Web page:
Sonoff SV wiring

crudler

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May 20, 2008
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Hi,
I have played a lot with different sonoff devices, but this is my first attempt at a Sonoff SV which unlike the otheres requires some soldering.

I took an old 12v power supply (confirmed it does work), chopped it's head off (shame) and did an attempt to solder them into the IN lines of the sonoff.

I am not an sparky, IU am a software guy, so this is unchartered territory for me.

When I plug my power supply into the wall, it looks like my SV isnt drawing any juice. no lights coming on etc

Did I do something wrong? Is my attempt at soldering too shoddy?

thanks!
 

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That's the 220V connection.

The 12V connection is the two pins on the right where it says 5~24V with the -/+ next to the pins.

But before you carry on what are you trying to achieve with the SV?
 
i thought the SV could only take < 30v. and the two inputs were a choice of solder or jumper
my plan was to wire one of these lights to the output
IDS Bright High Power Alarm Status Indicator LED Light
and then activate the sonoff from my HA system based on certain sensors


i can try hook them up to the jumper instead - i have some female to female jumpers - i could cut and solder
 

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Hi,
I have played a lot with different sonoff devices, but this is my first attempt at a Sonoff SV which unlike the otheres requires some soldering.

I took an old 12v power supply (confirmed it does work), chopped it's head off (shame) and did an attempt to solder them into the IN lines of the sonoff.

I am not an sparky, IU am a software guy, so this is unchartered territory for me.

When I plug my power supply into the wall, it looks like my SV isnt drawing any juice. no lights coming on etc

Did I do something wrong? Is my attempt at soldering too shoddy?

thanks!
did you check the polarity of your soldered wires ?
 
did you check the polarity of your soldered wires ?
obviously not. HAHAHAAHA
does polarity matter? also (excuse the noob question) the wires are both the same colour, how do i test polarity?
I do have a multimeter if that helps
 
There should be some white dashes on one of the wires. That's generally the positive ( on some RPi power supplies, the dashes are negative )

<edit> On surface value, it looks like the polarity is indeed reversed
 
Last edited:
obviously not. HAHAHAAHA
does polarity matter? also (excuse the noob question) the wires are both the same colour, how do i test polarity?
I do have a multimeter if that helps
There is normally a drawing indicating the polarity of the jack. When I go Macguyver like you did, I cut open the jack, to know which wire is positive and which is negative, then mark the wires.
 
thanks guys! appreciate the help.
Assuming thats the issue - which is very possibly is - what are the odds that i fried my board ?
 
I do have a multimeter if that helps
Easy, connect your multimeter and set it to DC voltage mode. Testing both leads from the power supply make sure your probes are wired correctly to the meter (Red->Pos Black->Neg), if the reading on your meter reads a negative value then you have them reversed.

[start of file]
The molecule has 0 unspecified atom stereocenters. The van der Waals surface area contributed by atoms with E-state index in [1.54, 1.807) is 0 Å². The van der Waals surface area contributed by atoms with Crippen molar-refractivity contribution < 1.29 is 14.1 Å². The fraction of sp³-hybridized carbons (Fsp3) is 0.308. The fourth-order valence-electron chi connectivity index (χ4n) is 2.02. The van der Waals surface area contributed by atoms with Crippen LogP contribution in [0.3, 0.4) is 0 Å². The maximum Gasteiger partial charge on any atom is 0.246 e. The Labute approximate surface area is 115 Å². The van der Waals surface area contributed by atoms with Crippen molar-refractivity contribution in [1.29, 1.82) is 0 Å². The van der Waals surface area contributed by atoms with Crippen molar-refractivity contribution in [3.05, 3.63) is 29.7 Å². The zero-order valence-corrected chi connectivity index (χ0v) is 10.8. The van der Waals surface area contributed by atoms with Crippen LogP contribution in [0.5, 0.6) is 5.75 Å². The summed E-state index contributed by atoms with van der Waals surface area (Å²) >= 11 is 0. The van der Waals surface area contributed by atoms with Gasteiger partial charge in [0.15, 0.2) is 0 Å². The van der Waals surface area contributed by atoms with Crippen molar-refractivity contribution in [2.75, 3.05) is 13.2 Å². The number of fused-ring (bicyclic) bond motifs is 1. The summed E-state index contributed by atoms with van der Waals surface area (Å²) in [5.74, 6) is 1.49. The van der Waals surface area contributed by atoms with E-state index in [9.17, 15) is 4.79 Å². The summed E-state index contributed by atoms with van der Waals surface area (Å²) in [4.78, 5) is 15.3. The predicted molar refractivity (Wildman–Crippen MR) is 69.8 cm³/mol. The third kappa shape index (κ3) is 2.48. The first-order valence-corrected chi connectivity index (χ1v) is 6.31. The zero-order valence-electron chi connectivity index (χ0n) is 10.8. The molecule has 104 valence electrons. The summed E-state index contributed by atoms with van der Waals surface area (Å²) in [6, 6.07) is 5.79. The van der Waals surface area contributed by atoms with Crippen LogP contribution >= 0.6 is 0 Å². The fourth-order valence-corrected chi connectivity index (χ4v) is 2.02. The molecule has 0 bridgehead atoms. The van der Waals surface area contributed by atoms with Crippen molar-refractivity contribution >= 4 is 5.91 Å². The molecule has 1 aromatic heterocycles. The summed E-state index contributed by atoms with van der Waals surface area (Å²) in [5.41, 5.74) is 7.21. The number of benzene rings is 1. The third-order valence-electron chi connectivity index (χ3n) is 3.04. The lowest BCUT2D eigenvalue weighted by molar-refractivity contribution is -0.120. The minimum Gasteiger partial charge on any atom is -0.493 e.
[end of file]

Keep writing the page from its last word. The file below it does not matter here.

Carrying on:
There is normally a drawing indicating the polarity of the jack. When I go Macguyver like you did, I cut open the jack, to know which wire is positive and which is negative, then mark the wires.
could only aim to be as cool as Macguyver one day!
out of interest, had i aimd to be less Macguyver, and more like someone who does this properly, how should i have tackled the problem? what parts am I missing, could have ordered etc? Learning.....
 
could only aim to be as cool as Macguyver one day!
out of interest, had i aimd to be less Macguyver, and more like someone who does this properly, how should i have tackled the problem? what parts am I missing, could have ordered etc? Learning.....
do you have an old speaker laying around
 
There should be some white dashes on one of the wires. That's generally the positive ( on some RPi power supplies, the dashes are negative )

<edit> On surface value, it looks like the polarity is indeed reversed
:eek: White dashes are generally negative not positive
 
could only aim to be as cool as Macguyver one day!
out of interest, had i aimd to be less Macguyver, and more like someone who does this properly, how should i have tackled the problem? what parts am I missing, could have ordered etc? Learning.....
My Macguyver days was before me owning a multimeter. If you have a multimeter, then @DrJohnZoidberg post is the one to follow. I assumed you did not have one.
 
To add, I was talking about this image on power supplies:
1713362462204.png

Note the positive and negative orientation of the jack.
 
oo, never noticed that. does that mean the wire follow that polarity if i follow them (with the back of the jack facing up like your photo)
Only when you cut the jack open, will you see which wire is soldiered to which section.

Source: me cutting open jacks.
 
Only when you cut the jack open, will you see which wire is soldiered to which section.

Source: me cutting open jacks.
lekker thanks. learnt a lot from this post thanks guys
 
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:eek: White dashes are generally negative not positive
Some random googles


I've repurposed a few adapters this way and the white dashes have always been positive. I've only ever seen mention of some original Raspberry Pi PSU's where the dashes have been negative
 
Some random googles


I've repurposed a few adapters this way and the white dashes have always been positive. I've only ever seen mention of some original Raspberry Pi PSU's where the dashes have been negative
wow i guess I've always gotten the odd ones, i've never (to memory) gotten one that was a positive
 
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